I attended attended a meeting of the Sustainable Eel Group (SEG) in London this week, and it is was compelling to hear first-hand about the huge runs of glass eels and elvers in the UK and other European countries this year. It was also inspiring to hear about all the work that the SEG and Environment Agency are doing to help these juvenile eels in the UK though capture and restocking, and though the provision of hundreds of eel passes at barriers to migration. The run in the UK was so immense this year that elver stations on the River Severn were overwhelmed and had to close down when the first runs arrived. In 2013 some 40 million glass eels were relocated in Europe. In 2014 the SEG is expecting that the figure will be 60-70 million!
I gave a talk on the current situation regarding eels in Ireland, and gave my vision of how eels could be managed sustainably on the River Shannon. The first step is making the most of the current incredible upturn in the abundance of juvenile eels; which currently only represents a missed opportunity in Ireland. I highlighted the problems with the current management approach on the River Shannon where eel fishing was banned, but not a single restriction was imposed on hydroelectric power generation activities. In a sustainably managed Shannon eel fishery we would maximise recruitment and replace hydroelectric turbine passage mortality with a sustainable fishery to the benefit of the eel, traditional fishermen and local communities alike.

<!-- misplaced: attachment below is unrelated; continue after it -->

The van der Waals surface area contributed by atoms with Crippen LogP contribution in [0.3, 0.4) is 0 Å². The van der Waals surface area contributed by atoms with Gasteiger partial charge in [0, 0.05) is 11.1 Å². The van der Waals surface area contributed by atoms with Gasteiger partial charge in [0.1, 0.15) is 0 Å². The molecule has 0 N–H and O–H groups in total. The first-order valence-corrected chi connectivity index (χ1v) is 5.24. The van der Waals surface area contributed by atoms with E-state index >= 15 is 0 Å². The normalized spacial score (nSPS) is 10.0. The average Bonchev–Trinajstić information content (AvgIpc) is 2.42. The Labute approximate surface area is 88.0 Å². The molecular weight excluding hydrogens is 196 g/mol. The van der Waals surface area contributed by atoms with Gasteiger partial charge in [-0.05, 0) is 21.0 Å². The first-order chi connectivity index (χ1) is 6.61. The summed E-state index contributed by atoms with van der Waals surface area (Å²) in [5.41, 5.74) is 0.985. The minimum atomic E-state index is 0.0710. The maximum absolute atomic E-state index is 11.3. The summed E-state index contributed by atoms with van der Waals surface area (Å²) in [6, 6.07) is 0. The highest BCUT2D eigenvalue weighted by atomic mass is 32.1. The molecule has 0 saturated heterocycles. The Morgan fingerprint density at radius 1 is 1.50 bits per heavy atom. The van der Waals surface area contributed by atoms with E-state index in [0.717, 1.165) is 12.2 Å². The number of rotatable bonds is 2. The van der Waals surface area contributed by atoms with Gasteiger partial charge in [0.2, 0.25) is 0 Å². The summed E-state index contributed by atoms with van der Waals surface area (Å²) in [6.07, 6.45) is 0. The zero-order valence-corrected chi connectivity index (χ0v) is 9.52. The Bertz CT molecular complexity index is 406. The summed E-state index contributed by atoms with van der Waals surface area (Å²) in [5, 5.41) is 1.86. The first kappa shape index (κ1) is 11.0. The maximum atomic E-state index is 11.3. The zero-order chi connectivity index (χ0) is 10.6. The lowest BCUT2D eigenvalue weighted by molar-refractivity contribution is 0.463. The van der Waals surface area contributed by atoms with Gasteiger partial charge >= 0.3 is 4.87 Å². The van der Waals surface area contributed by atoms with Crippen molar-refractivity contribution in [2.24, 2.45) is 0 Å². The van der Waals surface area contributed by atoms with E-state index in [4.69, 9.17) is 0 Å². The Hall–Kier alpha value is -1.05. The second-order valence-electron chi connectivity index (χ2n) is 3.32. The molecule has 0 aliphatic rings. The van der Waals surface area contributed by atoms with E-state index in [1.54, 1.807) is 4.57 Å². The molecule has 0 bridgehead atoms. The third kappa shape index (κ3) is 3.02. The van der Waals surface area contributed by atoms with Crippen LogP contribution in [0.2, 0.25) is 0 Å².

Download my talk at the link below-
In association with the SEG and the Institute of Fisheries Management there are now plans to hold a conference in Limerick in the summer on the topic of eel management in Ireland and the sustainable management approach. I would be very interested in hearing any views from people who would be interested in both attending and contributing to this potentially seismic conference!
Also, please contact me if you have any queries about this planned conference.